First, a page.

(Update: Derek Lowe has written a very well thought out post about this topic as well.)

It’s Nobel time again!

More exciting to me and certainly more impactful to humanity than the NCAA, Nobel season is a great time to reflect on major advances in science. I’m going to walk through my top contenders for the Chemistry and Physics Prizes. While I’m interested in all the Nobel prize winners and their work – whether it is in one of the sciences or in literature – the Physics and Chemistry Prizes hold a special appeal to me as a scientist working somewhere between those two fields.

The chemists in the blogosphere generally have a better game on about the odds on the potential future laureates than the physicists. I am particularly intrigued by Chembark and The Curious Wavefunction‘s  predictions. Given a recent shift away from the bio-related topics, this might be a year to bet that way. I thus find myself in agreement with Chembark’s 6-1 odds on Pierre Chambon for nuclear hormone signalling. Moerner’s work on single molecule spectroscopy is also another favorite of mine, for which he won the Wolf Prize in 2008 and the Langmuir Prize in 2009. In Physics, a Wolf Prize is a very strong indicator of soon-to-come Nobel. I’m not sure if this is true for Chemistry or not.

The dark horse in this race, in my opinion, is Allen Bard, the noted electrochemist, for the discovery of electron transfer in biological systems. This would tickle the bio-partisans and recognize the crowning contribution by someone for whom a lifetime achievement award would not be unreasonable. Chembark is quoting 19-1 odds on Bard. I think the chances are higher.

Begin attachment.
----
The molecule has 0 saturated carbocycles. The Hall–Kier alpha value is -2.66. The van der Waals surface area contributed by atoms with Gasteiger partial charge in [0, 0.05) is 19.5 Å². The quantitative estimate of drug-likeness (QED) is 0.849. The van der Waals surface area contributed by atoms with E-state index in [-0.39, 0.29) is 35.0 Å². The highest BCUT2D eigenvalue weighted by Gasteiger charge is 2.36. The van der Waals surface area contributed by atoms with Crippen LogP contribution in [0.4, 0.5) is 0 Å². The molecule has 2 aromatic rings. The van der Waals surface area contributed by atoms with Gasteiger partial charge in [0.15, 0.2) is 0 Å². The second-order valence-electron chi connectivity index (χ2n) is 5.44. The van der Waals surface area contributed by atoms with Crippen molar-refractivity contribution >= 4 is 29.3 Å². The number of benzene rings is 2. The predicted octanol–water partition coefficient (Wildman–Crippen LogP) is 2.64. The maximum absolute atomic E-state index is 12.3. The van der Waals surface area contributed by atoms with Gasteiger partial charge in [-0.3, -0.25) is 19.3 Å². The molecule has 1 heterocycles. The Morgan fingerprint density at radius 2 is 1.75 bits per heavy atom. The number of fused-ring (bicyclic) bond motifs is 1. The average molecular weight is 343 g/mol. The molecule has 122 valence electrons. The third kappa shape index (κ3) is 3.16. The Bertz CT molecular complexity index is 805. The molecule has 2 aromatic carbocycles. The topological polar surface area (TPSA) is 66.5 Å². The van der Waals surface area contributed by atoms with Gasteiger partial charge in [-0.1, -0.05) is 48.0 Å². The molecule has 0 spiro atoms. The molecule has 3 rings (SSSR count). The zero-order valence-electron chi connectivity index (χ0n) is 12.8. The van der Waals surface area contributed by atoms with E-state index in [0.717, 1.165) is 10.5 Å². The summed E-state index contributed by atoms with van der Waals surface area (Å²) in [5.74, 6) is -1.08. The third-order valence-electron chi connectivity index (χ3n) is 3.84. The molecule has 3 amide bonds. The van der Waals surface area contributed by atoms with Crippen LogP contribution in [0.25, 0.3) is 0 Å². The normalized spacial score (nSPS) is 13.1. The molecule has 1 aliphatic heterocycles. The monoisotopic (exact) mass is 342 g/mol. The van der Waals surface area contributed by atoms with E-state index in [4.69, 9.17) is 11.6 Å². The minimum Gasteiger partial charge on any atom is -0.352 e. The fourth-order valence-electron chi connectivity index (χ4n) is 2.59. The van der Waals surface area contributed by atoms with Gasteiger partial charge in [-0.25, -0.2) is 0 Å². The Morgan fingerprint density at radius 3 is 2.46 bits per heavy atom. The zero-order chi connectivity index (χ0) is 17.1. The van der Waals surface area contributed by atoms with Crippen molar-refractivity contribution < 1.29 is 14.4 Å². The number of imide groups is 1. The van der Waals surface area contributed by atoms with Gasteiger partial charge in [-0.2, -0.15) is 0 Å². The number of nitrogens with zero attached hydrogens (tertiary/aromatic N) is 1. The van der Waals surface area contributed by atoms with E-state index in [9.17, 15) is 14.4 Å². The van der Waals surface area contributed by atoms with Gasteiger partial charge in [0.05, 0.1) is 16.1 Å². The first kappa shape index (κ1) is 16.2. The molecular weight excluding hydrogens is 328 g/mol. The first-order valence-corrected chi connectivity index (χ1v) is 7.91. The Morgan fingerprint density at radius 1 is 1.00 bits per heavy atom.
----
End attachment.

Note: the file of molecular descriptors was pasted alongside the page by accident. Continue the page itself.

Usually, no one from the physics community handicaps the Physics Nobel race like the chemists do theirs. Poor showing, my fellow physicists!  This year, however, there is a heavyweight contender for the prize. With the exciting results from the Large Hadron Collider, I think that the Nobel Committee will have a hard time ignoring nominations for Peter Higgs (of the eponymous boson) and Francois Englert. The Atlantic has made a case for one of the trio of Hagen, Guralnik, and Kibble, who also published extensively (and a case can be made for independently) on what we now refer to as the Higgs boson. All 5 of these men (and one other, deceased) shared the Sakurai prize for work on the Higgs, so their contribution has been recognized. I will predict that if the Academy presents a medal based on this work, it will be to Higgs and Englert alone. The only thing I see that can be argued against a Higgs win here is the relative recency of the results. The committee, which includes two particle physicists, (Brink and Bergström) might reasonably choose to wait a year to ensure a more thorough analysis of the LHC data.

If they choose to delay on an award for Peter Higgs, the field is fairly wide open. There are several strong contenders in this case. The leading contenders, in my opinion, are Anton Zeilinger, John Clauser, and Alain Aspect for discoveries around quantum entanglement. With Zeilinger’s recent paper in building on his 2007 work on quantum teleportation, its clear that a path exists towards development of a practical quantum communications system. Zeilinger won the Wolf Prize in 2010 for this work.

Last year’s Wolf Prize winners in Physics are also strong contenders. Maximilian Haider, Harald Rose, and Knut Urban received the Wolf Prize in 2011 for their work on aberration-corrected transmission electron microscopy. Bekenstein’s Wolf Prize winning work on the thermodynamics of black holes is certainly worthy of a prize, but I have a hard time seeing that this year.

In any case, October of 2012 is fast approaching. I can’t wait to find out who will get the call from Stockholm.